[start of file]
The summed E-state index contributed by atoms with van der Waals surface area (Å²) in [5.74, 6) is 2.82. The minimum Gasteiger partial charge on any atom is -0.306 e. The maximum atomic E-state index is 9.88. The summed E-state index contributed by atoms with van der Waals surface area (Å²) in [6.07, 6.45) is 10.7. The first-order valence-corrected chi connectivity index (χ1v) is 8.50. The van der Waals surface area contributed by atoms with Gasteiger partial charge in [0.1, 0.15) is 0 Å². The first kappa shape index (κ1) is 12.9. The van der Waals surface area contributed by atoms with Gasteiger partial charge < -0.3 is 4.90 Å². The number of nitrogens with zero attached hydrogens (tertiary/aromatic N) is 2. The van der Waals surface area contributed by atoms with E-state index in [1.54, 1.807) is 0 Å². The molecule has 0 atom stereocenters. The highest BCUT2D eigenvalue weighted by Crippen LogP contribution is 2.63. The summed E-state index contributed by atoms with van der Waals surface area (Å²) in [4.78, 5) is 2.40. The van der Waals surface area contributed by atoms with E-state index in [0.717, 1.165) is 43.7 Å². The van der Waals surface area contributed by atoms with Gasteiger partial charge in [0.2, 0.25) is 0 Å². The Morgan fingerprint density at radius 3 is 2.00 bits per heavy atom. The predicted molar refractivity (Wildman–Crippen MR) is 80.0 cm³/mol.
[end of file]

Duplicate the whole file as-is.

The summed E-state index contributed by atoms with van der Waals surface area (Å²) in [5.74, 6) is 2.82. The minimum Gasteiger partial charge on any atom is -0.306 e. The maximum atomic E-state index is 9.88. The summed E-state index contributed by atoms with van der Waals surface area (Å²) in [6.07, 6.45) is 10.7. The first-order valence-corrected chi connectivity index (χ1v) is 8.50. The van der Waals surface area contributed by atoms with Gasteiger partial charge in [0.1, 0.15) is 0 Å². The first kappa shape index (κ1) is 12.9. The van der Waals surface area contributed by atoms with Gasteiger partial charge < -0.3 is 4.90 Å². The number of nitrogens with zero attached hydrogens (tertiary/aromatic N) is 2. The van der Waals surface area contributed by atoms with E-state index in [1.54, 1.807) is 0 Å². The molecule has 0 atom stereocenters. The highest BCUT2D eigenvalue weighted by Crippen LogP contribution is 2.63. The summed E-state index contributed by atoms with van der Waals surface area (Å²) in [4.78, 5) is 2.40. The van der Waals surface area contributed by atoms with E-state index in [0.717, 1.165) is 43.7 Å². The van der Waals surface area contributed by atoms with Gasteiger partial charge in [0.2, 0.25) is 0 Å². The Morgan fingerprint density at radius 3 is 2.00 bits per heavy atom. The predicted molar refractivity (Wildman–Crippen MR) is 80.0 cm³/mol.